On Tuesday, Media Research Center President Brent Bozell and other conservative leaders released a letter calling on Google to explain reports and allegations that the search engine is attempting to block conservative sites and exclude voices that don’t fit the liberal narrative. (A similar letter has also been sent to members of Congress, asking them to investigate.) The letter to Google can be found, in its entirety, below:
Nina Burleigh really blew it this time. Wednesday morning, Newsweek retracted their reporter's Monday story on "How an Alt-Right Bot Network Took Down Al Franken." Newsweek's move leads to a bigger question: When will the Associated Press correct or retract reports claiming Florida high school massacre perpetrator Nikolas Cruz was connected with white nationalism?
At the Associated Press on Friday, economics writer Paul Wiseman attempted to rewrite history, pretending that "trickle down" economics is a term Republicans have used for their economic plans since the days of Ronald Reagan, and that the current GOP tax plan which has made it through the House and is being considered by the Senate is more of the same thing. In fact, Reagan's policies, which were supply-side, growth-oriented and behavior-changing, did not cause only tiny amounts of money to "trickle down" to everyday Americans; they instead led to explosive and sustained employment and across-the-board income growth which hasn't been seen since.
After a six-month respite, the Associated Press has started aggressively going after Donald Trump and his administration over conditions in the U.S. economy. In an opening salvo at 1:25 p.m. on Tuesday, the AP criticized as "not completely accurate" the following completely accurate Trump tweet: "Highest Stock Market EVER, best economic numbers in years, unemployment lowest in 17 years, wages raising."
On Friday, a lawyer for the New York Times, arguing before a Manhattan federal judge, claimed that the paper made "an honest mistake in posting the editorial" claiming that Sarah Palin directly incited the shooting of Arizona Congresswoman Gabby Giffords in 2011.
Desperate to make a case that voter-ID laws kept "many" people who should be allowed to vote from casting ballots in Wisconsin in November, two reporters at the Associated Press claimed "it is not hard to find" examples of Badger State residents who were "turned away." Left unexplained is how reporters Christina A. Cassidy and Ivan Moreno apparently could only identify four people out of hundreds of thousands allegedly affected after six months of searching. Despite a headline claiming that those involved faced "insurmountable" barriers, each person cited could have successfully cast a ballot, but failed to do so because of inadequate follow-through.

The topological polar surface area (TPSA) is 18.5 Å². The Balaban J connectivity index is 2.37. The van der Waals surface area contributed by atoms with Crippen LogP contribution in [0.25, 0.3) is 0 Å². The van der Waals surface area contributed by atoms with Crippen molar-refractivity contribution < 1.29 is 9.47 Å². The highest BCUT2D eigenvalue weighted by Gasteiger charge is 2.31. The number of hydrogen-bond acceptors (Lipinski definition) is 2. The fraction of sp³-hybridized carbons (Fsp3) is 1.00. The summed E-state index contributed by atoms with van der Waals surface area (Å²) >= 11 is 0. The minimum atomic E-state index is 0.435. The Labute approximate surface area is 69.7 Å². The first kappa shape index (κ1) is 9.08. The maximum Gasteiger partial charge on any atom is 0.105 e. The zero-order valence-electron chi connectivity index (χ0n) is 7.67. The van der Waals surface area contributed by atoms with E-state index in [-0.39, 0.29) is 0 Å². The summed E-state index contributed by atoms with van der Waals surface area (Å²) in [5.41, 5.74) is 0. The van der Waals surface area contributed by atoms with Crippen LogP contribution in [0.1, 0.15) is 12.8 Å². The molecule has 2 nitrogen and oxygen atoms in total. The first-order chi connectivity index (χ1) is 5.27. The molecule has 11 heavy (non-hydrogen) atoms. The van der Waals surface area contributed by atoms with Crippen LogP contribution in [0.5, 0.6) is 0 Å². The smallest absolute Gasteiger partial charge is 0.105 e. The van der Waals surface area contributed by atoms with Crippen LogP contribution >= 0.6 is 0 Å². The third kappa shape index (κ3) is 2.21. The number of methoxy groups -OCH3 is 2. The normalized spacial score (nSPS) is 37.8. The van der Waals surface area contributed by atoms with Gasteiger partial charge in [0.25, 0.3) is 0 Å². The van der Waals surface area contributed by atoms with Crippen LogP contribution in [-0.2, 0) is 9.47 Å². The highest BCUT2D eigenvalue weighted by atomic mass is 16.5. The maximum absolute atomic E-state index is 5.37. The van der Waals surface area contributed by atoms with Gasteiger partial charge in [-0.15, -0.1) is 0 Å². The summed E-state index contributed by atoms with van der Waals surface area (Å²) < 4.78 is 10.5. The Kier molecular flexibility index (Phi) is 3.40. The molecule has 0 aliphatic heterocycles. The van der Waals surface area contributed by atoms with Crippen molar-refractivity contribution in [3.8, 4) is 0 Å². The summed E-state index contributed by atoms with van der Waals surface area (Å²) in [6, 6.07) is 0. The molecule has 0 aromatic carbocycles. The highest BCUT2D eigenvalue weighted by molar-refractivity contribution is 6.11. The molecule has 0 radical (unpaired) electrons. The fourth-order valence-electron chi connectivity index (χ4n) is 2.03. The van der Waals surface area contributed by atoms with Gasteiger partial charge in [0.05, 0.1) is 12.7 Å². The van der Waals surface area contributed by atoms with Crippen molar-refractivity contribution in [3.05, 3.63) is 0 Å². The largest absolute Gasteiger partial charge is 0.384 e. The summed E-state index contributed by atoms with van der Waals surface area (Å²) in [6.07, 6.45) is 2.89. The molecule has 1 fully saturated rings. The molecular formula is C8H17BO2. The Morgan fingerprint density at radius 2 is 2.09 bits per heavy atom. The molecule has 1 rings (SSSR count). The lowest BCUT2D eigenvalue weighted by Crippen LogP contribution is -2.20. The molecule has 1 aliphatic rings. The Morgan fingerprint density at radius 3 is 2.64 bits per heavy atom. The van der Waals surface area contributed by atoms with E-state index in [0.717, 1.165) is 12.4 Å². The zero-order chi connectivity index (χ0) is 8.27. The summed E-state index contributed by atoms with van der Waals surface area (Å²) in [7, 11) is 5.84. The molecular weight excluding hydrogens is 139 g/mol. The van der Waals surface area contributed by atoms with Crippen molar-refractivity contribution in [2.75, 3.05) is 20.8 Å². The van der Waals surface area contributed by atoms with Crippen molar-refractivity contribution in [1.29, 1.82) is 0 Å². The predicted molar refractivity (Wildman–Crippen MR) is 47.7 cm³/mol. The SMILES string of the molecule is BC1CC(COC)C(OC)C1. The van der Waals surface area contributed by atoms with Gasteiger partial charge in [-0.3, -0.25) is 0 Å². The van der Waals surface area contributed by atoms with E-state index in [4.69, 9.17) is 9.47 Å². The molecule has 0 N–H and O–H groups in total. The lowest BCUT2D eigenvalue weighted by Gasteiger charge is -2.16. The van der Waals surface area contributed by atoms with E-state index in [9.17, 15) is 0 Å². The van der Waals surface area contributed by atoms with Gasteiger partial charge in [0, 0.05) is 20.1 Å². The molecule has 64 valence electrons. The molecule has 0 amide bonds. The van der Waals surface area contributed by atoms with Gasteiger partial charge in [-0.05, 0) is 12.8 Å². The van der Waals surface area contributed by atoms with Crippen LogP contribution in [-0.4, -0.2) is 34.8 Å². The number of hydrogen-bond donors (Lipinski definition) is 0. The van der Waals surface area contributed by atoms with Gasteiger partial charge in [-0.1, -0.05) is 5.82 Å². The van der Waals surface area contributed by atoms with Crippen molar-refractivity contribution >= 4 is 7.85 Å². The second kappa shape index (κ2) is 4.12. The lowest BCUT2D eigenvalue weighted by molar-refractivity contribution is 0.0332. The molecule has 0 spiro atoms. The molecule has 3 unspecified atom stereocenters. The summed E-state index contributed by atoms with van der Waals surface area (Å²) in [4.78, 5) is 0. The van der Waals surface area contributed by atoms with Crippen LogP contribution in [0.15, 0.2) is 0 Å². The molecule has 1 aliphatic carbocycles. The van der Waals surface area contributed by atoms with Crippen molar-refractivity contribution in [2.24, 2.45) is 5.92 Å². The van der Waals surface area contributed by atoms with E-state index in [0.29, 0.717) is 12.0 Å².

Thursday at NewsBusters, I noted that all of the major-media "fact-checking" efforts recognized by Duke University's ReportersLab.org website lean left, and that almost all of them are quite decidedly on the left. That only begins to explain how the "fact-checkers" are distorting the news landscape.
Reporter Jennifer Steinhauer has been at the New York Times since 1989, and has been covering Congress since 2010. Despite her decades of experience, she committed two horribly ignorant errors in her Thursday coverage of the Senate's vote to undo an Obama administration rule which had prevented states from "blocking funding for family planning clinics that also provide abortions."
It's becoming quite obvious that the Associated Press, which has tilted ever more to the left for several decades, has been on the verge of going completely off the rails since their coordinated plan to elect Hillary Clinton failed in November. Naturally, the AP has directed its ever-increasing hostility at Donald Trump and his administration since that fateful day — seldom more obviously than in Tammy Webber's treatment of Trump's tribute to Ryan and Carryn Owens in his Tuesday speech to a joint session of Congress.
On Wednesday, an early Associated Press report following the confirmations of two of Donald Trump's cabinet nominees employed extraordinarily strident and bitter language, portraying Republican Senate Committee which approved those nominations as de facto bullies who were "unilaterally" imposing their will. An evening revision updating that afternoon report expanded that portrayal to include Trump's Supreme Court nomination of Neil Gorsuch. Naturally, there's no indication that the previous Democratic Senate under Majority Leader Harry Reid employed the same "nuclear option" tactic when his party was had control.
In a late Wednesday afternoon NewsBusters post, I commented on the extraordinary hostility reporters at the Associated Press exhibited towards Donald Trump and his administration during their first two full business days in power. In that post, I wondered if they might be carrying a childish grudge over not being able to ask the first question at Press Secretary Sean Spicer's briefings, as they virtually always have since last decade. An unbylined late Tuesday AP report spotted by John Hinderaker at Powerline confirmed my suspicion. They're mad as hornets, and clearly can't handle it.
It's hardly a secret that establishment press news organizations have had a hard time coping with the reality that Donald Trump is this nation's President-Elect.
Having worked so zealously in their failed effort to push Hillary Clinton over the finish line while abandoning all remnants of journalistic standards, the Associated Press and its reporters appear to be among the hardest hit. That status is exemplified in the AP's November 18 temper tantrum disguised as a report on Trump's Cabinet and staff selections.